V9073
Vogue 9073
I just don’t know anymore.

V1429
Vogue 1429
What the everloving fuck is going on with this fabric.

V9065
Vogue 9065
If your lapels are so wide that they cover the shoulders of your SLEEVELESS BLAZER, you’re doing it wrong.

V1430
Vogue 1430
No comment on the pattern itself – my question is: Where the hell did they find this fabric, and do you think I can still get my hands on some?

V9069
Vogue 9069
Vogue 9096: The only time it’s ever socially appropriate to wear a bathrobe out in public.

V9057
Vogue 9057
The neck binding is not flat and that is bothering me way more than I care to admit.

V9060
Vogue 9060
Vogue 9060: When bad things Marcy Tilton happens to good people.

V9059
Vogue 9059
Frumpsville, population: This chick.

V9056V9055
Vogue 9056 & Vogue 9055
So, these are pretty cute – basic knit tops with a few options. Just wondering, though, why the hell they have darts?? I thought that was the whole beauty of knits, that you could eliminate darts (barring giant FBAs or anything like that), and yet here they are. What’s the deal here?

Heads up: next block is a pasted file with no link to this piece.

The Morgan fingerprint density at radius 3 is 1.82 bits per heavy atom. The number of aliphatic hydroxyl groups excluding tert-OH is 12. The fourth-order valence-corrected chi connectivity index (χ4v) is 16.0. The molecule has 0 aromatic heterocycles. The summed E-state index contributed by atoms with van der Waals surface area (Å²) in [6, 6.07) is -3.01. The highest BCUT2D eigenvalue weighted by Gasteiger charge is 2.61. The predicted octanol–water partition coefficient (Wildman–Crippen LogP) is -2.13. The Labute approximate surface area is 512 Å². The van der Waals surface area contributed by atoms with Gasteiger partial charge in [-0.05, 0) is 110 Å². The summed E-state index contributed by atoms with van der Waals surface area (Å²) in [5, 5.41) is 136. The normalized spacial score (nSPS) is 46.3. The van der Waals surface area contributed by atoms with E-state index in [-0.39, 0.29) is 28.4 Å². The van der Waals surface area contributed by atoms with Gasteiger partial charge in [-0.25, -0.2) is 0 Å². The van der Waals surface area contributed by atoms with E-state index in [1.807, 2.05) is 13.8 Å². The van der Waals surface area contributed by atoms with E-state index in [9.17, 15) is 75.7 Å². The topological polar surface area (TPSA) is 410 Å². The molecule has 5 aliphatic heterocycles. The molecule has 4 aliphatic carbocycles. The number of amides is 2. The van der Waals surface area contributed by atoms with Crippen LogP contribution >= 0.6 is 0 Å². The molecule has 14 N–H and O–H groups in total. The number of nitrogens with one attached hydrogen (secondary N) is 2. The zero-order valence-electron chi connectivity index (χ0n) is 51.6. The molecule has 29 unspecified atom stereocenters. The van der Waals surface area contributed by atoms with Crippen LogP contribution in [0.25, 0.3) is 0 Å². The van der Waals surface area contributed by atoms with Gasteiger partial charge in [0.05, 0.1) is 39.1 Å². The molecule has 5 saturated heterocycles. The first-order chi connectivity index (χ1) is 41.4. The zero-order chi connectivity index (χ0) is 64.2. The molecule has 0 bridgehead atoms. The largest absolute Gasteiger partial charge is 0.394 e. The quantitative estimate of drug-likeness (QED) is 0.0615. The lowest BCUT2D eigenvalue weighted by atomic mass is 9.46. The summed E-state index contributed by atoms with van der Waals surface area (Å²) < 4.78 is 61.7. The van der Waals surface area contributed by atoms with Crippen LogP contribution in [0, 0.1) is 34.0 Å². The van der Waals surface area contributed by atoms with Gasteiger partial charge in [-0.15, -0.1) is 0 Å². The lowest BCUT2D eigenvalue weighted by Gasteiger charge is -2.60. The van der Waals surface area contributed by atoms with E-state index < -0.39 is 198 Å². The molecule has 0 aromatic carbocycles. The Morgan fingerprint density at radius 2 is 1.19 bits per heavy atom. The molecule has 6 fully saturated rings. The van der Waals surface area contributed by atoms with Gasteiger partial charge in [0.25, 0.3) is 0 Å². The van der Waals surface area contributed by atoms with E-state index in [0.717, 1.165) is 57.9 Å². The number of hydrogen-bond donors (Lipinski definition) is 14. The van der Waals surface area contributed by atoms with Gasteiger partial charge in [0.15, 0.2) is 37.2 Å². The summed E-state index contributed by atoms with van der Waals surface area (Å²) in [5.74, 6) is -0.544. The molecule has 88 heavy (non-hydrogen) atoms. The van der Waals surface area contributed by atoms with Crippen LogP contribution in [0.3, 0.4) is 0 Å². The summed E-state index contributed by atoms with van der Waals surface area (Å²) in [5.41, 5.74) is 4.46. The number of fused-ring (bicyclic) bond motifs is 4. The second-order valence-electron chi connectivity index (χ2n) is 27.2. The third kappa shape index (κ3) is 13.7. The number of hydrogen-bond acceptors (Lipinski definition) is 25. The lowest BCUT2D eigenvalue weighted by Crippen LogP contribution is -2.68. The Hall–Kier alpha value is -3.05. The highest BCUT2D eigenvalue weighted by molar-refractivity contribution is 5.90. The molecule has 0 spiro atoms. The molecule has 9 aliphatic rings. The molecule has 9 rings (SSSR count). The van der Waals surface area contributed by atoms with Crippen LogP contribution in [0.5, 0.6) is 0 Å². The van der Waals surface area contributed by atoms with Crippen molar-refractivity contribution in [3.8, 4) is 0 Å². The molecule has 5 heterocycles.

V9074
Vogue 9074
Hey! I actually don’t hate this one. Ok, so that purse is definitely not my style, but let’s all just sit back and appreciate that it looks like a REAL PURSE you’d buy at, say, Macy’s. It doesn’t scream homemade – it actually looks pretty legit! (not that there is anything wrong with homemade purses – I’ve made my fair share of quilting cotton bags! But I think it’s safe to say one has definitely leveled up if they managed to make something that looks this pro, you know?). It even has little purse feet! Eee! Thumbs up for this one. I might pick up the pattern just to get a lurk on the instructions.

V9070
Vogue 9070
Ughhh I’m going to get so much shit for expressing my distaste – but I hate everything about this! The shape, the fabric, THE DANGLIES!

nope

Anyway- what are your thoughts? See any patterns you love or hate? I gotta say, I’m disappointed to not see any Ralph Rucci :( I was excited to see what they’d come up with.

EDIT Just spoke with Meg (of the McCall Pattern Company fame) and she’s going through some family things right now, so there may be a delay in replies to the comments on her end. Just FYI!